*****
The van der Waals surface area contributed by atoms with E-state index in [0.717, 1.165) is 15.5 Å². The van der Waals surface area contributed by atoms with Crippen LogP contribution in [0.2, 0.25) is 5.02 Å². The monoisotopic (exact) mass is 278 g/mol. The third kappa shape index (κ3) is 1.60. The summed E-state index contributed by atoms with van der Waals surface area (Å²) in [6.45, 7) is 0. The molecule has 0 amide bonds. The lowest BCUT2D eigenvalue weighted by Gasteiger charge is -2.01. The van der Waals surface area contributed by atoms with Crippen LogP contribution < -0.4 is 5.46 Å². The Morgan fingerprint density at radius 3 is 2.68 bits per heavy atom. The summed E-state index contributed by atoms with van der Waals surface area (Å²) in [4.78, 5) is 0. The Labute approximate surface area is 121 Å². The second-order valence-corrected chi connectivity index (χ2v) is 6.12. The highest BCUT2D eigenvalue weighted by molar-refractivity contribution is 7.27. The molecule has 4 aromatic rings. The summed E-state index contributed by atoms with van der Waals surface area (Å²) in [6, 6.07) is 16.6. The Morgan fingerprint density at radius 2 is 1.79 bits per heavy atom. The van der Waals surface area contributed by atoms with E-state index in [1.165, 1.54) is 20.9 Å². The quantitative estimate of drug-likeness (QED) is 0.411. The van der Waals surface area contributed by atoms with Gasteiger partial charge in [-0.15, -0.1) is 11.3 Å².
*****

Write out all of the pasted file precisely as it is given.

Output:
The van der Waals surface area contributed by atoms with E-state index in [0.717, 1.165) is 15.5 Å². The van der Waals surface area contributed by atoms with Crippen LogP contribution in [0.2, 0.25) is 5.02 Å². The monoisotopic (exact) mass is 278 g/mol. The third kappa shape index (κ3) is 1.60. The summed E-state index contributed by atoms with van der Waals surface area (Å²) in [6.45, 7) is 0. The molecule has 0 amide bonds. The lowest BCUT2D eigenvalue weighted by Gasteiger charge is -2.01. The van der Waals surface area contributed by atoms with Crippen LogP contribution < -0.4 is 5.46 Å². The Morgan fingerprint density at radius 3 is 2.68 bits per heavy atom. The summed E-state index contributed by atoms with van der Waals surface area (Å²) in [4.78, 5) is 0. The Labute approximate surface area is 121 Å². The second-order valence-corrected chi connectivity index (χ2v) is 6.12. The highest BCUT2D eigenvalue weighted by molar-refractivity contribution is 7.27. The molecule has 4 aromatic rings. The summed E-state index contributed by atoms with van der Waals surface area (Å²) in [6, 6.07) is 16.6. The Morgan fingerprint density at radius 2 is 1.79 bits per heavy atom. The van der Waals surface area contributed by atoms with E-state index in [1.165, 1.54) is 20.9 Å². The quantitative estimate of drug-likeness (QED) is 0.411. The van der Waals surface area contributed by atoms with Gasteiger partial charge in [-0.15, -0.1) is 11.3 Å².